Thompson (1999) conducted an individual case study where he examined the CBT treatment of blood-injury-injection (BII) phobia of a 14-year-old girl Petra. Petra was referred by her general practitioner for a history of fainting at the sight of blood during injection. She reported a fear of seeing and thinking about blood for shots and has experienced increased heart rate, a difficulty breathing, a feeling of cold prior to the event and would going to faint eventually. To address her issues, thirteen 1-hour sessions of CBT were conducted over 3 months. A 10-item exposure hierarchy was generated with cognitive restructuring on automatic thoughts on a weekly basis. After the sessions, a decrease in anxiety level was found and she noticed her fainting reaction was gone as she is aware now that she is not going to faint because of her fears.

Exposure therapyEdit

Exposure based therapy lies under the behavioural intervention which involves introducing the specific fear into your life and being exposed in a controlled manner (Mcmurtry et al., 2016). This might start by showing pictures of needle, then moving to videos or pictures of someone receiving injection, and gradually to presenting the needle to you and allowing you to handle the needle. A systematic study of the effectiveness of exposure-based interventions among children with high levels of needle fear was conducted through in vivo and non-in vivo method, it found fear hierarchy with books about needles, giving a bear injection could benefit the real needle procedure (Mcmurtry et al., 2016). This indicates that individuals usually work well with graded exposure and is able to manage the fear through systematic desensitization technique (Jenkins, 2014).

Stages of change model managementEdit

Figure 4. The stages of change model modifies people's intentions.

Prochaska’s stages of change model (the transactional model) is another similar technique that focus on decision-making and intentional change of behaviours (Norcross et al., 2011)(see Figure 4). It is useful in adapting treatment to a specific behaviour. A study investigated the relationship of needle fears and vaccination behaviour, found that the act of getting vaccinated can be improved through programs following the five stages of change model (Martin, 2021). Moving from the first precontemplation stage of ‘I can’t’ to the contemplation stage of ‘I may’, then to the preparation stage of ‘I will’, and eventually the action stage ‘I am’ and continued in the maintenance stage ‘I still am’. These mind changing stages encourage individuals who avoid vaccination from the needle fears to receive shots in a practicable way.

Applied muscle tensionEdit

Applied muscle tension is one of the most efficient and easy strategy to reduce physical symptoms relate to needle fears[factual?]. The rationale for applied tension was explained through various studies[factual?]. It involves tensing and holding the muscle temporarily for 5 to 10 seconds during injection procedure. If you have a history of faint and feeling anxious, this technique is the best for you prevent fainting from vasovagal reactions (Bédard et al., 2010)[grammar?].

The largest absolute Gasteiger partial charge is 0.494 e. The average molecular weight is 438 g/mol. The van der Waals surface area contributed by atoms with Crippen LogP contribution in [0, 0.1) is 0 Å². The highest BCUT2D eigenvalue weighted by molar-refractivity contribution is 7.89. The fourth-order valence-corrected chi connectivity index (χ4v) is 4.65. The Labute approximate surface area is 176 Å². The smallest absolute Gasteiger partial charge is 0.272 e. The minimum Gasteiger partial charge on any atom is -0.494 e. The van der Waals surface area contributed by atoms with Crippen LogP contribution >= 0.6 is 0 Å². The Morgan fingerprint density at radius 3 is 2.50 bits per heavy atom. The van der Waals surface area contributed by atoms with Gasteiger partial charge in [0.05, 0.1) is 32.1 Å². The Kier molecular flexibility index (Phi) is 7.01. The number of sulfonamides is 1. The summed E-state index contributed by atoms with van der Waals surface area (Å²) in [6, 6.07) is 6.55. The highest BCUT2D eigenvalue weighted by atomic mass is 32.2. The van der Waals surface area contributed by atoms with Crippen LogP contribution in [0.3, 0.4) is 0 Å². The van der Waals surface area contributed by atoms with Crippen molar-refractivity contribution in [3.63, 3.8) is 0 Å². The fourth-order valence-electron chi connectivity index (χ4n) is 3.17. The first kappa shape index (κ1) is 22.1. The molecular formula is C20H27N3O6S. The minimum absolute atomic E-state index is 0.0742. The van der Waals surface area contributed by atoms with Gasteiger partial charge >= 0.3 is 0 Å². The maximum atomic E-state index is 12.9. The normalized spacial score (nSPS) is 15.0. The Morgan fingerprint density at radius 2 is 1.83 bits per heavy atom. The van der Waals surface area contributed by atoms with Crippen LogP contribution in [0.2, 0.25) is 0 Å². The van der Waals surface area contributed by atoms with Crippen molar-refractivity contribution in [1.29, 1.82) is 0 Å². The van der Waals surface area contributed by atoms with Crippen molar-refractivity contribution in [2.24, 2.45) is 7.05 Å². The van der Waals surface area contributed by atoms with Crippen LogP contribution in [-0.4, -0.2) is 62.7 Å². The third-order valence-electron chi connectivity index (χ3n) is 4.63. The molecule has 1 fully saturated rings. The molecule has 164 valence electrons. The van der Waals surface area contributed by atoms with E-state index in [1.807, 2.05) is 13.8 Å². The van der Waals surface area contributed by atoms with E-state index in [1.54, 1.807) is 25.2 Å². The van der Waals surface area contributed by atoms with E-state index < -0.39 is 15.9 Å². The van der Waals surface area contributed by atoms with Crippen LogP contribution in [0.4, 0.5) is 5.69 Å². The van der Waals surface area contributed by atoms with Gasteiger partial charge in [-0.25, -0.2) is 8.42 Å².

Sit in a comfortable chair and practice several times a week until you are relaxed and ready for real injection. When you relax your muscles, the goal is to let your body return to normal state.

Distraction techniquesEdit

Distraction technique is another useful strategy to reduce physical symptoms, especially to children who fear needles due to a traumatised memory. It transfers the attention from self to others and objects which helps reduce behavioural distress (Manne et al., 1990).

This technique is usually associated with the participation of parents and their reassurance (Hamilton, 1995). With the involvement and assistance from their parents, children have a better cooperation in following procedures due to the distraction of attention.

Case study 4
Cavender et al. (2004) conducted a study of the effectiveness of distractors and parental positioning undergoing venipuncture. They wanted to determine the parental positioning-distraction intervention has a potential positive outcome in decreasing needle fears. Distractors were kaleidoscope and items finding books[Rewrite to improve clarity]. These were used by parents when children were undergoing treatment. Parents were asked to sit next to the examination table with child on their laps in either a side-sitting, or chest to chest sitting position. Results shown that distraction with parental participation promote a high level of participation in care, where it increases children’s feeling of control and reduces the resistance and fear in relation to injection. This is consistent with the research within the study and indicates a practicable suggestion into the future healthcare strategies.


Medication can be helpful into the treatment of specific needle fears, especially the hyperalgesia type. One option is the rapid-acting benzodiazepines which can be applied prior to injection (Hamilton, 1995). Another option is the topical anaesthesia at the needle site, [grammar?] this includes choices from ice to ethyl chloride spray (Hamilton, 1995). This is useful in treating the vasovagal reflexes to prevent from fainting as it can temporarily numb the skin. However, medications may have side effects such as hypotension, increased frequency of syncope, and result in depressive symptoms (Bédard et al., 2010). Therefore, it is recommended to seek help from psychotherapies at onset to manage the underlying fears with actual solution and achieve a long-term outcome.